Letters and Manuscripts — Volume 3

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Lt 30, 1876

White, W. C.; White, Mary

Campground, Malvern, Kansas

May 28, 1876

Portions of this letter are published in 3Bio 37-38.

Dear Children, Willie and Mary:

I have written briefly to Frank in regard to our journey. You can read his letter. 3LtMs, Lt 30, 1876, par. 1

Sunday after I had spoken we had about forty forward for prayers. This, on Sunday, is a great victory to gain. Generally we have considered Sundays a day almost lost to the church, but I felt determined that it should not be. It resulted well. At six there was another meeting appointed for me to speak to those who should come forward, but the meeting took a different turn from what was anticipated. Your father made appropriate remarks on this occasion. I then spoke a short time with much earnestness. We called them forward and there was a general move. No less than fifty or sixty came forward for prayers. We gave them an opportunity to speak, and quite a large number of testimonies were borne by those who had presented themselves for prayers. There was deep feeling in the meeting and we felt that a decided victory was gained. 3LtMs, Lt 30, 1876, par. 2

The brethren and sisters who have been assembled are much encouraged by this meeting. There are very many here who have never seen us, and this meeting and hearing us is highly appreciated by them. Your father spoke three times yesterday, and I once at length, and again about thirty minutes. 3LtMs, Lt 30, 1876, par. 3

Children, I believe it was my duty to attend this meeting. I am coming out all right as far as health is concerned if I rest and do not labor too hard. 3LtMs, Lt 30, 1876, par. 4

This morning there have been two very excellent meetings. Father spoke last night on baptism. He speaks this forenoon and I this afternoon. There are many good and valuable accessions [that have] been made to the truth since last camp meeting. This conference is really in quite a healthy condition and promises to become a strong conference. There are many excellent people we meet here who are pleased and rejoiced beyond expression at the privilege of meeting with us. 3LtMs, Lt 30, 1876, par. 5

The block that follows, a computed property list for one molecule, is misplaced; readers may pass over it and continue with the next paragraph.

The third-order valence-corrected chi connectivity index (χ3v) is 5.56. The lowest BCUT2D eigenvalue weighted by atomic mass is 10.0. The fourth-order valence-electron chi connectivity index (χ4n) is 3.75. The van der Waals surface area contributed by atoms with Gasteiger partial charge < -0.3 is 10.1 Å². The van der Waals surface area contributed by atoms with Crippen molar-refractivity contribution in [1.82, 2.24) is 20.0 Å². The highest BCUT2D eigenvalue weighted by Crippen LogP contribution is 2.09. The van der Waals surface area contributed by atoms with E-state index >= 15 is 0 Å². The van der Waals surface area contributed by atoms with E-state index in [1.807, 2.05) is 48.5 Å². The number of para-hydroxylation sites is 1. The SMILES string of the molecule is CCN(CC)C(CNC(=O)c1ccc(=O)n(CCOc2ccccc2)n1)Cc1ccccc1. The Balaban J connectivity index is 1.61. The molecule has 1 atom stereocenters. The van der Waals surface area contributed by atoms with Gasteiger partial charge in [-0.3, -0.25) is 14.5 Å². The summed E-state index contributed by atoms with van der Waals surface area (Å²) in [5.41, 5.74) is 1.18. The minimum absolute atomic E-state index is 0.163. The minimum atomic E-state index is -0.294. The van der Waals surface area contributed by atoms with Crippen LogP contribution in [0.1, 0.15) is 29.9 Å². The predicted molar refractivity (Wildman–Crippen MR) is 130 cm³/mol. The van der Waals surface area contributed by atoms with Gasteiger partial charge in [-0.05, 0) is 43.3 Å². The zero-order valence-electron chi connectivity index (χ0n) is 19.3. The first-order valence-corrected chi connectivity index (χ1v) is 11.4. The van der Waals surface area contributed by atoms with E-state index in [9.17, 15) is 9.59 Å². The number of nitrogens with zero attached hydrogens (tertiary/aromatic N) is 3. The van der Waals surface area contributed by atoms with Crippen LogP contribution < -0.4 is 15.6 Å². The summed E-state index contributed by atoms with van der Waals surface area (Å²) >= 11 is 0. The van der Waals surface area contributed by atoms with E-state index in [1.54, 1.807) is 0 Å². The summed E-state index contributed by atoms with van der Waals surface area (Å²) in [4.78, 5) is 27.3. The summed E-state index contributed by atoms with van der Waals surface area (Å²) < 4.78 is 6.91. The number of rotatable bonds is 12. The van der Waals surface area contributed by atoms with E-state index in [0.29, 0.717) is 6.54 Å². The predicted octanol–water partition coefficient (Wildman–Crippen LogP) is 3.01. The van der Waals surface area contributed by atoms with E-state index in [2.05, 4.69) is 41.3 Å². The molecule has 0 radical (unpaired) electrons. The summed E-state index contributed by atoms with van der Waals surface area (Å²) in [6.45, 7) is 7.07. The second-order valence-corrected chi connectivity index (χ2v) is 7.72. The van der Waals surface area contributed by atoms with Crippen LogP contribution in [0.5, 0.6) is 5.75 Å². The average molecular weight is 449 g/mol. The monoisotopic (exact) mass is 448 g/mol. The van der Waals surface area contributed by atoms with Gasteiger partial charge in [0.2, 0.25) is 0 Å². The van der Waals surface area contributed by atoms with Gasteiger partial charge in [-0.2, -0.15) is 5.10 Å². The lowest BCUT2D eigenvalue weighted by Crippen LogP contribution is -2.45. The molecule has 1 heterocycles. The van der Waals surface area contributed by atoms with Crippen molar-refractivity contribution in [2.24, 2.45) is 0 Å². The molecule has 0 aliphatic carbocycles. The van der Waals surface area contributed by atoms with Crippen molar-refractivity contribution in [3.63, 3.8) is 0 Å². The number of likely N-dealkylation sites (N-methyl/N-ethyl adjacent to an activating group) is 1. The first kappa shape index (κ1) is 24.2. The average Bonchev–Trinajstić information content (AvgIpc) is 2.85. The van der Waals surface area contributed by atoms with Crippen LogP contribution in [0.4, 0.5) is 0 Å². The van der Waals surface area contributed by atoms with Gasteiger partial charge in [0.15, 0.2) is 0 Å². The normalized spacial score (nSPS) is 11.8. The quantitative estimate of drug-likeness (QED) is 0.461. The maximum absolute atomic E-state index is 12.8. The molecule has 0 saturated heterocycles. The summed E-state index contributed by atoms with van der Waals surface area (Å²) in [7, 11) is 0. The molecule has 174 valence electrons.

Notwithstanding, I have had a very trying crisis and suffered extremely with nervous prostration, strangely unexpected and unaccountable to me. But I am now of the opinion that my much writing had brought me in a condition where I should have been very sick had I remained at home. Three days have I suffered with the most distressing headache. I am weak yet improved. Your father and I bowed together yesterday and prayed the Lord to give me strength to speak to the people. I spoke twice after dinner, and felt better than in the morning. Father is now speaking (10 o’clock) on the text “Preach the Word, etc.” [2 Timothy 4:2.] There will be after the discourse three or four ordained. 3LtMs, Lt 30, 1876, par. 6

Six o’clock. The ordination took place this morning. Four were ordained. Brothers Ayers, Charles Stevens, Brothers Samuel and Sharp. This was a very solemn occasion. The Spirit of the Lord was truly in our midst. There was much feeling on this occasion. 3LtMs, Lt 30, 1876, par. 7

In the afternoon, your father spoke a short time in regard to fitness for baptism. I followed upon the same subject. There were twenty-nine who presented themselves for baptism. They are at this moment at the water. Your father and I do not go to the water. Your father is writing [a] report of [the] meetings. Several young men came to this meeting unconverted and careless, sought the Lord earnestly and take the baptismal vows. 3LtMs, Lt 30, 1876, par. 8

I speak this evening, which winds up our labor on this ground with the exception of our morning parting meeting. All whom I have heard, both ministers and people, seem to feel greatly pleased, yea, rejoiced, at the result of this meeting. All say it has been [an] excellent meeting and great strength has been gained to the cause. 3LtMs, Lt 30, 1876, par. 9

Love to all, 3LtMs, Lt 30, 1876, par. 10

Mother.